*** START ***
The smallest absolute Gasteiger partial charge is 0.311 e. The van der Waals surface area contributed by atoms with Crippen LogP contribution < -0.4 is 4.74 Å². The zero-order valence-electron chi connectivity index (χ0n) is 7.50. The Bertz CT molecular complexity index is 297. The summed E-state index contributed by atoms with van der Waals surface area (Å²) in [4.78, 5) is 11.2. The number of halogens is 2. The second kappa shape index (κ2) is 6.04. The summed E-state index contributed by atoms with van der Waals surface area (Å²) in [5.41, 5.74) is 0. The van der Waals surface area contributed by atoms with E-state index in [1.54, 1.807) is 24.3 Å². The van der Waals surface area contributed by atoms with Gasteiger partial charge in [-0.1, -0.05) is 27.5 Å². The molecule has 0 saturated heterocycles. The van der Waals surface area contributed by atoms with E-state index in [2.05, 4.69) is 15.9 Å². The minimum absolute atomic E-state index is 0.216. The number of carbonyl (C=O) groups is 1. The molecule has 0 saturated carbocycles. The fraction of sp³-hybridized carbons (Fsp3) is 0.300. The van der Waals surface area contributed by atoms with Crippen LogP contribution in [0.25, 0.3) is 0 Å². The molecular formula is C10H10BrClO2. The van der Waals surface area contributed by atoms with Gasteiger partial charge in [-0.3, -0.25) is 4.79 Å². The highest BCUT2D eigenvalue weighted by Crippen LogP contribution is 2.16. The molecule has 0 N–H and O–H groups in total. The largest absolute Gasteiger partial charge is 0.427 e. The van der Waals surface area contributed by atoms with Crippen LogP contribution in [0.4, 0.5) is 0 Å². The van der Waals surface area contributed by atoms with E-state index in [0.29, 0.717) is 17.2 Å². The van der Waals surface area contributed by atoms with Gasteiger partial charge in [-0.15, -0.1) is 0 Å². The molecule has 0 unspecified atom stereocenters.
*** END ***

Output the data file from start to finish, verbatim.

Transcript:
The smallest absolute Gasteiger partial charge is 0.311 e. The van der Waals surface area contributed by atoms with Crippen LogP contribution < -0.4 is 4.74 Å². The zero-order valence-electron chi connectivity index (χ0n) is 7.50. The Bertz CT molecular complexity index is 297. The summed E-state index contributed by atoms with van der Waals surface area (Å²) in [4.78, 5) is 11.2. The number of halogens is 2. The second kappa shape index (κ2) is 6.04. The summed E-state index contributed by atoms with van der Waals surface area (Å²) in [5.41, 5.74) is 0. The van der Waals surface area contributed by atoms with E-state index in [1.54, 1.807) is 24.3 Å². The van der Waals surface area contributed by atoms with Gasteiger partial charge in [-0.1, -0.05) is 27.5 Å². The molecule has 0 saturated heterocycles. The van der Waals surface area contributed by atoms with E-state index in [2.05, 4.69) is 15.9 Å². The minimum absolute atomic E-state index is 0.216. The number of carbonyl (C=O) groups is 1. The molecule has 0 saturated carbocycles. The fraction of sp³-hybridized carbons (Fsp3) is 0.300. The van der Waals surface area contributed by atoms with Crippen LogP contribution in [0.25, 0.3) is 0 Å². The molecular formula is C10H10BrClO2. The van der Waals surface area contributed by atoms with Gasteiger partial charge in [-0.3, -0.25) is 4.79 Å². The highest BCUT2D eigenvalue weighted by Crippen LogP contribution is 2.16. The molecule has 0 N–H and O–H groups in total. The largest absolute Gasteiger partial charge is 0.427 e. The van der Waals surface area contributed by atoms with Crippen LogP contribution in [0.4, 0.5) is 0 Å². The van der Waals surface area contributed by atoms with E-state index in [0.29, 0.717) is 17.2 Å². The van der Waals surface area contributed by atoms with Gasteiger partial charge in [-0.15, -0.1) is 0 Å². The molecule has 0 unspecified atom stereocenters.